“Yeah. I mean, my days in Toronto I know what the underdog feels like but we never had a chance to win a playoff series or anything like that,” Bosh said. “Honestly, I don’t want to be in that position.

“It really just comes down to playing the game. You can’t really worry about who’s the underdog and who’s the favorite. If you sleep on those guys, if you think you just have to show up to win the game, you’re wrong. Chicago has a work ethic. They’re going to play together, they’re going to make it tough. And if you underestimate them, you will get beat.”

The Heat and the Bulls split their four meetings this season. Miami last played on April 28, and it’s eight-day layoff is the longest between series of its three-season run since Wade, Bosh and LeBron James joined forces in 2010.

Hinrich Iffy For Game 6, And Don’t Bother ‘Going There’ On Rose

DEERFIELD, Ill. – The timing was impeccable. As Bulls coach Tom Thibodeau said for the third or fourth time that guard Kirk Hinrich‘s bruised left calf was healing, Hinrich emerged for a cluster of reporters to limp 20 yards toward the locker-room hallway at the team’s Berto Center practice facility Wednesday afternoon.

Long John Silver, Fred Sanford and Jabba The Hutt would have been glancing over their shoulders, laughing, in a foot race. If the Brooklyn Nets have anyone on their bench with whom Hinrich in his current condition can keep up in Game 6, it’s coach P.J. Carlesimo. Maybe.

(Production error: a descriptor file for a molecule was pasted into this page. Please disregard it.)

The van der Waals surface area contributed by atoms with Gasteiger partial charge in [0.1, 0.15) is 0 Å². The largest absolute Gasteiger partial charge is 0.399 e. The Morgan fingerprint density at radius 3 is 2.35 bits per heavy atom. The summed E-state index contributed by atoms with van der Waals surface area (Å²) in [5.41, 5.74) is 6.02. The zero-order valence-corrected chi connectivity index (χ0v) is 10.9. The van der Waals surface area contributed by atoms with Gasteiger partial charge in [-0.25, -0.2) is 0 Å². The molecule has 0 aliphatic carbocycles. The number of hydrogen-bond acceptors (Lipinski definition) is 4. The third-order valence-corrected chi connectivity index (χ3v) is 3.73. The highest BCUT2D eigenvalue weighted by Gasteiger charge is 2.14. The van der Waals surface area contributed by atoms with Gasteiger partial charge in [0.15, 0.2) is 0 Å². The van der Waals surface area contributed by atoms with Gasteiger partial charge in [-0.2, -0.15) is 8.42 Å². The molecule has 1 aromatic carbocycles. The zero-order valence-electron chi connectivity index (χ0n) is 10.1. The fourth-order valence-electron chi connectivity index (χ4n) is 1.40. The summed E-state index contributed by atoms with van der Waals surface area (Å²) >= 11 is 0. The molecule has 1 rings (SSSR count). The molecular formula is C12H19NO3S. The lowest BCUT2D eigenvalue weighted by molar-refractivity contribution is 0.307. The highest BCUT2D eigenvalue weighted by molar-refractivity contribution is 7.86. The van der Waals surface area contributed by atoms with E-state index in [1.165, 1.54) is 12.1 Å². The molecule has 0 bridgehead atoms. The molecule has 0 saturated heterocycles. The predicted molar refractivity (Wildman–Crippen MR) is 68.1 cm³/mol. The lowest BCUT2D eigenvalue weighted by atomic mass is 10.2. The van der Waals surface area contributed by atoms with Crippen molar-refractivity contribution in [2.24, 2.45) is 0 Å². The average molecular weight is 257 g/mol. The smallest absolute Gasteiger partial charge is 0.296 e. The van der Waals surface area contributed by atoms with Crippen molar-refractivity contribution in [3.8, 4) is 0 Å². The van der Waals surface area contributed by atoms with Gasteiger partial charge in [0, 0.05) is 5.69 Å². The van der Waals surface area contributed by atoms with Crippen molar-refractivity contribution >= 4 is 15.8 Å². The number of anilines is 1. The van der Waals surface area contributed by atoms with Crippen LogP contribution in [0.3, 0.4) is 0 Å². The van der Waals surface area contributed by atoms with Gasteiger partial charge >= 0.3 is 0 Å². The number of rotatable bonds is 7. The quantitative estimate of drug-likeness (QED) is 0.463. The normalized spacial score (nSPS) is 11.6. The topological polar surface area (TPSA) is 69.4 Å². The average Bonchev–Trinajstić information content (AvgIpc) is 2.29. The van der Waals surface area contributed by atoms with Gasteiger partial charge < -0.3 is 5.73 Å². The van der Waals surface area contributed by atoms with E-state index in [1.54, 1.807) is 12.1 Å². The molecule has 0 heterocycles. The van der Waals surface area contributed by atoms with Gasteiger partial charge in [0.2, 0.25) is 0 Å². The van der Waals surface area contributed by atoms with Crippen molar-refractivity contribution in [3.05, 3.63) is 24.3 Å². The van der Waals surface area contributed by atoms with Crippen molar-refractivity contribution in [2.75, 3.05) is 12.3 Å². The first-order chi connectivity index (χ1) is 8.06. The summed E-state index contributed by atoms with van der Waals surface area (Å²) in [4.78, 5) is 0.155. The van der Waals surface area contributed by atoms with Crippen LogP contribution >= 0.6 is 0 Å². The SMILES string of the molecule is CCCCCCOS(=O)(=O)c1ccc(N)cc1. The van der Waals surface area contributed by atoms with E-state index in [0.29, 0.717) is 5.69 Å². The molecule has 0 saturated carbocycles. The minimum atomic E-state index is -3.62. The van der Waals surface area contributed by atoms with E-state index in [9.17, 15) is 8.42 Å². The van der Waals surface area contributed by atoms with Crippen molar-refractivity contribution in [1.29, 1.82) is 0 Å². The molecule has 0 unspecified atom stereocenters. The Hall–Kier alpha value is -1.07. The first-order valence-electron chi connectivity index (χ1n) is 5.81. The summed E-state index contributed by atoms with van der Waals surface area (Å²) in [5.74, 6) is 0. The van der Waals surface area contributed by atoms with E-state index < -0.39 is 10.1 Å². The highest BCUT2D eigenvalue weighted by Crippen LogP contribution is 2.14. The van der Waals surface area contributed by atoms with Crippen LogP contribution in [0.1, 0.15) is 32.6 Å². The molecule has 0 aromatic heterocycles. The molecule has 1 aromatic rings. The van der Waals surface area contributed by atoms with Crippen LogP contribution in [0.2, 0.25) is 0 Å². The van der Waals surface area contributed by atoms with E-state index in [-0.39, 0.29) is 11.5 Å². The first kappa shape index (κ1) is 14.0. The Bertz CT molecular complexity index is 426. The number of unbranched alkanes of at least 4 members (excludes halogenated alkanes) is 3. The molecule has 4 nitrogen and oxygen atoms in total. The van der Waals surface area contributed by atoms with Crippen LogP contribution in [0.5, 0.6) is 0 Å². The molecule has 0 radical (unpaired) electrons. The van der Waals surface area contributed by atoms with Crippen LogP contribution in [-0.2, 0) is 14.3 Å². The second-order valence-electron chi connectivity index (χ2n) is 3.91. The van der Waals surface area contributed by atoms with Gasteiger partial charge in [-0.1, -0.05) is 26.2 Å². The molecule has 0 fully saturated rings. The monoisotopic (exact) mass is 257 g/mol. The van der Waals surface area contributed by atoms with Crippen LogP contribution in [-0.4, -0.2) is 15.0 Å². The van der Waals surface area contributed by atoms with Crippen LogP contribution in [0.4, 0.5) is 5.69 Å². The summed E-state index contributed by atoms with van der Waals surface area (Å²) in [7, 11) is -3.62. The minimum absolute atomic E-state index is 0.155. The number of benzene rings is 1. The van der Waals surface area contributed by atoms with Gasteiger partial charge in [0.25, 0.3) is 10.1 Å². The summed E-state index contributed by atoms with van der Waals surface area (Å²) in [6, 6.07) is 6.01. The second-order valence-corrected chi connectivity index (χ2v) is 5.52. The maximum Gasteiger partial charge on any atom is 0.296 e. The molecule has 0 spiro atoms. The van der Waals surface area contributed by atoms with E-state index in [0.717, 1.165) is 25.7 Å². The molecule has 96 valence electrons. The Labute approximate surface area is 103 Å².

So it’s a long shot Hinrich — who injured his leg in Chicago’s triple-overtime victory in Game 4 Saturday and sat out the Nets’ Game 5 victory at the Barclays Center Monday — can play Thursday night at United Center. He only ditched a walking boot Wednesday, has yet to test his left leg by running or jumping and said he would have to improve further for his “game-time decision” to go thumbs-up.

That puts instant-offense guy Nate Robinson, the team’s third preferred option at point guard after Derrick Rose and Hinrich, in the likely starter’s role again.

Thibodeau also delivered the news that forwards Luol Deng and Taj Gibson were sick and skipped the practice, further thinning the ranks if only for Wednesday. He didn’t sound optimistic about rusty veteran Rip Hamilton, who hasn’t played since the series’ opener, making an appearance in Game 6, though.